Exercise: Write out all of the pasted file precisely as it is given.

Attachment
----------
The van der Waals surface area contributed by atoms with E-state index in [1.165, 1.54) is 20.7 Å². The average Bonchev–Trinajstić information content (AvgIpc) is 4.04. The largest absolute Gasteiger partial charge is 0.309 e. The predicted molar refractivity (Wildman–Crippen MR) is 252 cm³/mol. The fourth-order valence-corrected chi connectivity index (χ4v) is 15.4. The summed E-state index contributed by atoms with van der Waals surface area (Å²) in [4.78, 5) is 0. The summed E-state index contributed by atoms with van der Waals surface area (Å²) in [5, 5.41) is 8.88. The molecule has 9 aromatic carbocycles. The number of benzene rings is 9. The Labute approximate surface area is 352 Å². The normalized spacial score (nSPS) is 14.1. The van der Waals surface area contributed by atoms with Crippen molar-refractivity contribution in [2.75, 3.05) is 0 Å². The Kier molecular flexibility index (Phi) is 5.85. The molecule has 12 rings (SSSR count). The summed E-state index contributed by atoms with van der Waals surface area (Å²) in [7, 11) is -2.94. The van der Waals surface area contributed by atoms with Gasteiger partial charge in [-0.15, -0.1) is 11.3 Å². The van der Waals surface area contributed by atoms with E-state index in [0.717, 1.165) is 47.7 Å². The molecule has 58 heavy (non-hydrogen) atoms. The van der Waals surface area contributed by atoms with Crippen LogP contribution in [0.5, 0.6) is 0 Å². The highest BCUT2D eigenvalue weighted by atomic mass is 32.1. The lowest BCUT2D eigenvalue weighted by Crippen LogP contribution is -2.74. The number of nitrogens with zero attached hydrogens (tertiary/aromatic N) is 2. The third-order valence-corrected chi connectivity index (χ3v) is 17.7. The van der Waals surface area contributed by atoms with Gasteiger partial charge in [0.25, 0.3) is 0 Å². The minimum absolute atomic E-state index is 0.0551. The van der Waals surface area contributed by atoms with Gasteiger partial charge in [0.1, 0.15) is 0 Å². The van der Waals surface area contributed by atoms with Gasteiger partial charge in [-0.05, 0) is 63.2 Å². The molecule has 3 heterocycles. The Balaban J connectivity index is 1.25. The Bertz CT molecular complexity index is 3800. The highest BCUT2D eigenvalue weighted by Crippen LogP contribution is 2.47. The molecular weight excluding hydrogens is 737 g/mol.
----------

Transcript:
The van der Waals surface area contributed by atoms with E-state index in [1.165, 1.54) is 20.7 Å². The average Bonchev–Trinajstić information content (AvgIpc) is 4.04. The largest absolute Gasteiger partial charge is 0.309 e. The predicted molar refractivity (Wildman–Crippen MR) is 252 cm³/mol. The fourth-order valence-corrected chi connectivity index (χ4v) is 15.4. The summed E-state index contributed by atoms with van der Waals surface area (Å²) in [4.78, 5) is 0. The summed E-state index contributed by atoms with van der Waals surface area (Å²) in [5, 5.41) is 8.88. The molecule has 9 aromatic carbocycles. The number of benzene rings is 9. The Labute approximate surface area is 352 Å². The normalized spacial score (nSPS) is 14.1. The van der Waals surface area contributed by atoms with Crippen molar-refractivity contribution in [2.75, 3.05) is 0 Å². The Kier molecular flexibility index (Phi) is 5.85. The molecule has 12 rings (SSSR count). The summed E-state index contributed by atoms with van der Waals surface area (Å²) in [7, 11) is -2.94. The van der Waals surface area contributed by atoms with Gasteiger partial charge in [-0.15, -0.1) is 11.3 Å². The van der Waals surface area contributed by atoms with E-state index in [0.717, 1.165) is 47.7 Å². The molecule has 58 heavy (non-hydrogen) atoms. The van der Waals surface area contributed by atoms with Crippen LogP contribution in [0.5, 0.6) is 0 Å². The highest BCUT2D eigenvalue weighted by atomic mass is 32.1. The lowest BCUT2D eigenvalue weighted by Crippen LogP contribution is -2.74. The number of nitrogens with zero attached hydrogens (tertiary/aromatic N) is 2. The third-order valence-corrected chi connectivity index (χ3v) is 17.7. The van der Waals surface area contributed by atoms with Gasteiger partial charge in [0.25, 0.3) is 0 Å². The minimum absolute atomic E-state index is 0.0551. The van der Waals surface area contributed by atoms with Gasteiger partial charge in [0.1, 0.15) is 0 Å². The van der Waals surface area contributed by atoms with Gasteiger partial charge in [-0.05, 0) is 63.2 Å². The molecule has 3 heterocycles. The Balaban J connectivity index is 1.25. The Bertz CT molecular complexity index is 3800. The highest BCUT2D eigenvalue weighted by Crippen LogP contribution is 2.47. The molecular weight excluding hydrogens is 737 g/mol.